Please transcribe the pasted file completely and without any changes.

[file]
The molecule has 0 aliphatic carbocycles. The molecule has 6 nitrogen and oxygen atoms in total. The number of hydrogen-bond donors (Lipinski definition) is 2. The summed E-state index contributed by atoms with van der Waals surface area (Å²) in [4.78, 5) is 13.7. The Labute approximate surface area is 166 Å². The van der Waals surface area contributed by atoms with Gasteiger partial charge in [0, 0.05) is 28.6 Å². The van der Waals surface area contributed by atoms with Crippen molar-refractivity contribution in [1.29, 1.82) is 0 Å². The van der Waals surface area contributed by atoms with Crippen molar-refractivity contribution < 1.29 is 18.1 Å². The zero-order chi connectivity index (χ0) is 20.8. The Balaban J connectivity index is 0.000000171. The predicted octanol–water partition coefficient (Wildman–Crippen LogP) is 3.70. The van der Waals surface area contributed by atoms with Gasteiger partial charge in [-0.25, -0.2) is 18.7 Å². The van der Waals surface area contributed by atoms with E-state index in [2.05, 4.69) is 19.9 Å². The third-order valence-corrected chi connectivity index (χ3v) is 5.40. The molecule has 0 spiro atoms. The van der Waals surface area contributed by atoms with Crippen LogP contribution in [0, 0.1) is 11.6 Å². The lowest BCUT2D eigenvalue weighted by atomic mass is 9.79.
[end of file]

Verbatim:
The molecule has 0 aliphatic carbocycles. The molecule has 6 nitrogen and oxygen atoms in total. The number of hydrogen-bond donors (Lipinski definition) is 2. The summed E-state index contributed by atoms with van der Waals surface area (Å²) in [4.78, 5) is 13.7. The Labute approximate surface area is 166 Å². The van der Waals surface area contributed by atoms with Gasteiger partial charge in [0, 0.05) is 28.6 Å². The van der Waals surface area contributed by atoms with Crippen molar-refractivity contribution in [1.29, 1.82) is 0 Å². The van der Waals surface area contributed by atoms with Crippen molar-refractivity contribution < 1.29 is 18.1 Å². The zero-order chi connectivity index (χ0) is 20.8. The Balaban J connectivity index is 0.000000171. The predicted octanol–water partition coefficient (Wildman–Crippen LogP) is 3.70. The van der Waals surface area contributed by atoms with Gasteiger partial charge in [-0.25, -0.2) is 18.7 Å². The van der Waals surface area contributed by atoms with E-state index in [2.05, 4.69) is 19.9 Å². The third-order valence-corrected chi connectivity index (χ3v) is 5.40. The molecule has 0 spiro atoms. The van der Waals surface area contributed by atoms with Crippen LogP contribution in [0, 0.1) is 11.6 Å². The lowest BCUT2D eigenvalue weighted by atomic mass is 9.79.